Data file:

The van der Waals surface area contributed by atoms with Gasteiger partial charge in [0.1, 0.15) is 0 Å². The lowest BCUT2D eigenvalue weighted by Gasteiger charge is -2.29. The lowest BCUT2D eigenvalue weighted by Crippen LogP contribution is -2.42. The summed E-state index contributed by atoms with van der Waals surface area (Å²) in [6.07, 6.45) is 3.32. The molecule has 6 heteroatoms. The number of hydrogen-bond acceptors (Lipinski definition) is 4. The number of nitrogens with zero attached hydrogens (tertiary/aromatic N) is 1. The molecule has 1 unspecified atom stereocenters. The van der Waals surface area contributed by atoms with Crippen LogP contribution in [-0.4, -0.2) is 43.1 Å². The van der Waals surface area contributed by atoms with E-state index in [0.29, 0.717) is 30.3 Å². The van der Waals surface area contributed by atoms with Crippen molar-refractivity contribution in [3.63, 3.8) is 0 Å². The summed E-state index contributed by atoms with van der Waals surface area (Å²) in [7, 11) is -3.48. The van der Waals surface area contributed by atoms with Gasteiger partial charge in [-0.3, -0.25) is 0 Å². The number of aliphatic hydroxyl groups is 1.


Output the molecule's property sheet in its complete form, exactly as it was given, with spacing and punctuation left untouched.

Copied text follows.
The van der Waals surface area contributed by atoms with Gasteiger partial charge in [0.1, 0.15) is 0 Å². The lowest BCUT2D eigenvalue weighted by Gasteiger charge is -2.29. The lowest BCUT2D eigenvalue weighted by Crippen LogP contribution is -2.42. The summed E-state index contributed by atoms with van der Waals surface area (Å²) in [6.07, 6.45) is 3.32. The molecule has 6 heteroatoms. The number of hydrogen-bond acceptors (Lipinski definition) is 4. The number of nitrogens with zero attached hydrogens (tertiary/aromatic N) is 1. The molecule has 1 unspecified atom stereocenters. The van der Waals surface area contributed by atoms with Crippen LogP contribution in [-0.4, -0.2) is 43.1 Å². The van der Waals surface area contributed by atoms with E-state index in [0.29, 0.717) is 30.3 Å². The van der Waals surface area contributed by atoms with Crippen molar-refractivity contribution in [3.63, 3.8) is 0 Å². The summed E-state index contributed by atoms with van der Waals surface area (Å²) in [7, 11) is -3.48. The van der Waals surface area contributed by atoms with Gasteiger partial charge in [-0.3, -0.25) is 0 Å². The number of aliphatic hydroxyl groups is 1.